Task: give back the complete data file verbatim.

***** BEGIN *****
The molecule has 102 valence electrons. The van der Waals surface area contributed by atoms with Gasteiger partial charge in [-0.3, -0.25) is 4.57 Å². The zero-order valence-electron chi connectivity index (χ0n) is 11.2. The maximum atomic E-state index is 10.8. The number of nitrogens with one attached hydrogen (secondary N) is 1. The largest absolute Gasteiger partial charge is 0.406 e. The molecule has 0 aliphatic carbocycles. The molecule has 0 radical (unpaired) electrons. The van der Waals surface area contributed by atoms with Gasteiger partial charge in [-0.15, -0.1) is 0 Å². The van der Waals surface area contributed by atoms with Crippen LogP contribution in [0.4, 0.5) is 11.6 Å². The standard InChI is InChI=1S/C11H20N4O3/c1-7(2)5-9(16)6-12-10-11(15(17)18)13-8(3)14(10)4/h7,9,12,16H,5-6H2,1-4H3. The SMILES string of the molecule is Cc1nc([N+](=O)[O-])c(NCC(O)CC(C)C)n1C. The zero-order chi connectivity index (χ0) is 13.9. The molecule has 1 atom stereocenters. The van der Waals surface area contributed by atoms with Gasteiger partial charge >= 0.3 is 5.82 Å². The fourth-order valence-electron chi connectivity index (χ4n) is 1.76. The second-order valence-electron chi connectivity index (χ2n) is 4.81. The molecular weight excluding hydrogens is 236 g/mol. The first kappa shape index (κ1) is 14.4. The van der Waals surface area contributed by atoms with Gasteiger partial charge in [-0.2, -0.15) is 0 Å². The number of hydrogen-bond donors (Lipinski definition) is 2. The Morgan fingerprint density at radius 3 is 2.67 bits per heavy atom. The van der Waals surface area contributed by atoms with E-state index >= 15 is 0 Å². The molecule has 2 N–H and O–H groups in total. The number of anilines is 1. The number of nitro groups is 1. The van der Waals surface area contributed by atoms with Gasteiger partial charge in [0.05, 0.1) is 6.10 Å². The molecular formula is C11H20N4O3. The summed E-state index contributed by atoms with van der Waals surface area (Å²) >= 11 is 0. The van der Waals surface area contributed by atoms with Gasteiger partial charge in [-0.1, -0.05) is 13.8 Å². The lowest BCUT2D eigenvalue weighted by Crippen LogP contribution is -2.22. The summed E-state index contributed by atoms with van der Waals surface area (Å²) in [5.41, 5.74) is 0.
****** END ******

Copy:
The molecule has 102 valence electrons. The van der Waals surface area contributed by atoms with Gasteiger partial charge in [-0.3, -0.25) is 4.57 Å². The zero-order valence-electron chi connectivity index (χ0n) is 11.2. The maximum atomic E-state index is 10.8. The number of nitrogens with one attached hydrogen (secondary N) is 1. The largest absolute Gasteiger partial charge is 0.406 e. The molecule has 0 aliphatic carbocycles. The molecule has 0 radical (unpaired) electrons. The van der Waals surface area contributed by atoms with Gasteiger partial charge in [-0.15, -0.1) is 0 Å². The van der Waals surface area contributed by atoms with Crippen LogP contribution in [0.4, 0.5) is 11.6 Å². The standard InChI is InChI=1S/C11H20N4O3/c1-7(2)5-9(16)6-12-10-11(15(17)18)13-8(3)14(10)4/h7,9,12,16H,5-6H2,1-4H3. The SMILES string of the molecule is Cc1nc([N+](=O)[O-])c(NCC(O)CC(C)C)n1C. The zero-order chi connectivity index (χ0) is 13.9. The molecule has 1 atom stereocenters. The van der Waals surface area contributed by atoms with Gasteiger partial charge >= 0.3 is 5.82 Å². The fourth-order valence-electron chi connectivity index (χ4n) is 1.76. The second-order valence-electron chi connectivity index (χ2n) is 4.81. The molecular weight excluding hydrogens is 236 g/mol. The first kappa shape index (κ1) is 14.4. The van der Waals surface area contributed by atoms with Gasteiger partial charge in [-0.2, -0.15) is 0 Å². The number of hydrogen-bond donors (Lipinski definition) is 2. The Morgan fingerprint density at radius 3 is 2.67 bits per heavy atom. The van der Waals surface area contributed by atoms with E-state index >= 15 is 0 Å². The molecule has 2 N–H and O–H groups in total. The number of anilines is 1. The number of nitro groups is 1. The van der Waals surface area contributed by atoms with Gasteiger partial charge in [0.05, 0.1) is 6.10 Å². The molecular formula is C11H20N4O3. The summed E-state index contributed by atoms with van der Waals surface area (Å²) >= 11 is 0. The van der Waals surface area contributed by atoms with Gasteiger partial charge in [-0.1, -0.05) is 13.8 Å². The lowest BCUT2D eigenvalue weighted by Crippen LogP contribution is -2.22. The summed E-state index contributed by atoms with van der Waals surface area (Å²) in [5.41, 5.74) is 0.